BBR, a small isoquinoline compound with low toxicity, was recently identified as an inhibitor of autophagy.17 BBR reverses chemotherapy resistance in breast cancer cells, with an IC50 ranging from 10 to 25 uM;14,32 however, in this research, we showed that the IC50 of BBR was approximately 100uM. As we know, the reasons for chemotherapy resistance are multifaceted. The MCF-7 cells will be totally different after the cells acquire ADR resistance, that is to say, in essence, MCF7/ADR cells have become a completely different cell line from MCF-7. In addition, HER2-positive breast cancer cells and MCF-7 cells are different breast cancer cells, therefore, the different IC50 of BBR among lapatinib-resistant HER2-positive breast cancer cells, MCF-7 cells and MCF7/ADR are reasonable. In this study, we demonstrated that high levels of autophagy in MCF-7/ADR cells protect these cells from the chemotherapeutic effects of ADR, resulting in resistance to this drug. We found that BBR treatment significantly inhibited autophagy and led to a decrease in MCF-7/ADR cell activity, demonstrating its effects on reversing ADR resistance.
As Figure 6 showed, the PI3K/Akt signaling pathway is the upstream of mTORC1, and Akt phosphorylation results in mTORC1 activation.33 However, mTORC1 activation has feedback loop on the PI3K/Akt signaling pathway and inhibited its activation.34 The PI3K signaling activates mTORC2, and phosphorylation of mTORC2 contributes to activation of Akt.35,36 Activation of mTORC1 downregulates autophagy,37,38 and Akt phosphorylation by mTORC2 also contributes to inhibition of autophagy.39 As we discussed above, mTORC2 may indirectly suppress autophagy by regulating mTORC1. Given that mTORC1 and mTORC2 both have the ability of suppressing autophagy, therefore, in this research, we detected mTOR and p-mTOR instead of mTORC1 and mTORC2. MCF-7/ADR cells have high level of autophagy, and it might be the reason for ADR resistance. In this study, we showed that BBR inhibits autophagy by inhibiting the expression of PTEN and increasing that of p-Akt and p-mTOR in MCF-7/ADR cells, thereby reversing ADR resistance. In common sense, the upregulation of p-Akt and p-mTOR contributes to cell proliferation and tumor growth.40,41 We speculate that, in ADR-resistant cells, autophagy is the main mechanism involved in ADR resistance and cancer development, and upregulation of p-Akt and p-mTOR leads to inhibition of autophagy. Owing to time constraints, we did not investigate the mechanisms through which BBR regulates PTEN expression; however, we hope to explore this in the future.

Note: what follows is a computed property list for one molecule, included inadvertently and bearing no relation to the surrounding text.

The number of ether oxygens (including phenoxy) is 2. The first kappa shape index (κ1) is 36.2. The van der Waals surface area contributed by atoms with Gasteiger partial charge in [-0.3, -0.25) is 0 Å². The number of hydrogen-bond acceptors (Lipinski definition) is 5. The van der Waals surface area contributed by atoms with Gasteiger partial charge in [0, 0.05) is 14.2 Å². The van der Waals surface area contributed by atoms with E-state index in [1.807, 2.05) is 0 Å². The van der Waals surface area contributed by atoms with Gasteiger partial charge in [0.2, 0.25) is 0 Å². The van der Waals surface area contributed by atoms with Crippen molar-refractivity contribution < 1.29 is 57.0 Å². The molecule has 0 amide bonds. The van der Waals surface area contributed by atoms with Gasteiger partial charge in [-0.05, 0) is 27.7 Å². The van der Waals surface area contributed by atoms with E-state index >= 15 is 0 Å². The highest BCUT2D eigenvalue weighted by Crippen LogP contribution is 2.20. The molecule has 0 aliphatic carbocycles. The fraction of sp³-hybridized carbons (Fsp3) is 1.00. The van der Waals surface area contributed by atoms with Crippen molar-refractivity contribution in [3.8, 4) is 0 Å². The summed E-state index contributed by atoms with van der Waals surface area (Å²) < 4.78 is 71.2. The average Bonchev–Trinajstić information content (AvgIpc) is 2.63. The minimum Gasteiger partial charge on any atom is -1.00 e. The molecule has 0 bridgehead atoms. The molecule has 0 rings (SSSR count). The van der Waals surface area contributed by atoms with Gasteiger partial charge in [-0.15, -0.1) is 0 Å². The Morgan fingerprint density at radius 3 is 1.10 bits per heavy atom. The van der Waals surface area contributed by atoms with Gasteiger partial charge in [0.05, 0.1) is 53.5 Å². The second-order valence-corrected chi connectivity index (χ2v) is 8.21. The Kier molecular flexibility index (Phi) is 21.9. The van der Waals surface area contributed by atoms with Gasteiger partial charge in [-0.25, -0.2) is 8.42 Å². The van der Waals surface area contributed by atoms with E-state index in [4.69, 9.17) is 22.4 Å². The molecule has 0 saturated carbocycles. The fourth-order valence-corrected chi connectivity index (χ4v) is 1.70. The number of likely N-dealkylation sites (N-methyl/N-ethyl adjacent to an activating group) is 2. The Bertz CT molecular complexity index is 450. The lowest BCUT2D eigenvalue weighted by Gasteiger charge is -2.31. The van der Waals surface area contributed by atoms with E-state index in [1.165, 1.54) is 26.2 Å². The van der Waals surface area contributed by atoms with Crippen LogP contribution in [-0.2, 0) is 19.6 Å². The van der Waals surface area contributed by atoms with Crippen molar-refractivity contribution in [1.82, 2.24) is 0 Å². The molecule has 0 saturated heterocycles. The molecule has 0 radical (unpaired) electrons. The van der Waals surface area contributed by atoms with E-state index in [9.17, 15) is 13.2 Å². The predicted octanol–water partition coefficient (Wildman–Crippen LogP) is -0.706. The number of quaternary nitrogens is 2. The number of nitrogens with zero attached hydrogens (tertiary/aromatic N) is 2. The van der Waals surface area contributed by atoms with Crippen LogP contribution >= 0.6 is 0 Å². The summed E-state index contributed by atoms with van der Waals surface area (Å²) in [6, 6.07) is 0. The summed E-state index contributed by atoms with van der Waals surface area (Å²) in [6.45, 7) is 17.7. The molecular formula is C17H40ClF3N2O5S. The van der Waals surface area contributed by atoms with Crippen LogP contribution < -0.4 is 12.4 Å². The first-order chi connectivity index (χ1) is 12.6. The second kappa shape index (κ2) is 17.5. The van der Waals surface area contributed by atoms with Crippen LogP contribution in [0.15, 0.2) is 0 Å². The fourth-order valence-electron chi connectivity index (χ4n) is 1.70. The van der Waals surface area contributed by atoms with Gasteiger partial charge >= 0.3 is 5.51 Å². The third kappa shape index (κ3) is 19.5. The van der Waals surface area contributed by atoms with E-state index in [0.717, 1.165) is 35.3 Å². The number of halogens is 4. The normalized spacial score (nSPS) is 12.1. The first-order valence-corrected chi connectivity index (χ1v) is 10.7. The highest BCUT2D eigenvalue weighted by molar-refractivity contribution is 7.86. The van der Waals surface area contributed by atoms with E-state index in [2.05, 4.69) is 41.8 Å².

In conclusion, we showed for the first time that BBR, an autophagy inhibitor, effectively inhibits cell growth both in vivo and in vitro, suggesting that BBR has potential for use as a chemical adjuvant for breast cancer treatment. Our findings provide insights into the mechanisms associated with ADR resistance and well as novel therapeutic options for the treatment of breast cancer.
This research is supported by the Joint Fund of Wuhan Union Hospital (No.02.03.2019-95).
The authors report no conflicts of interest in this work.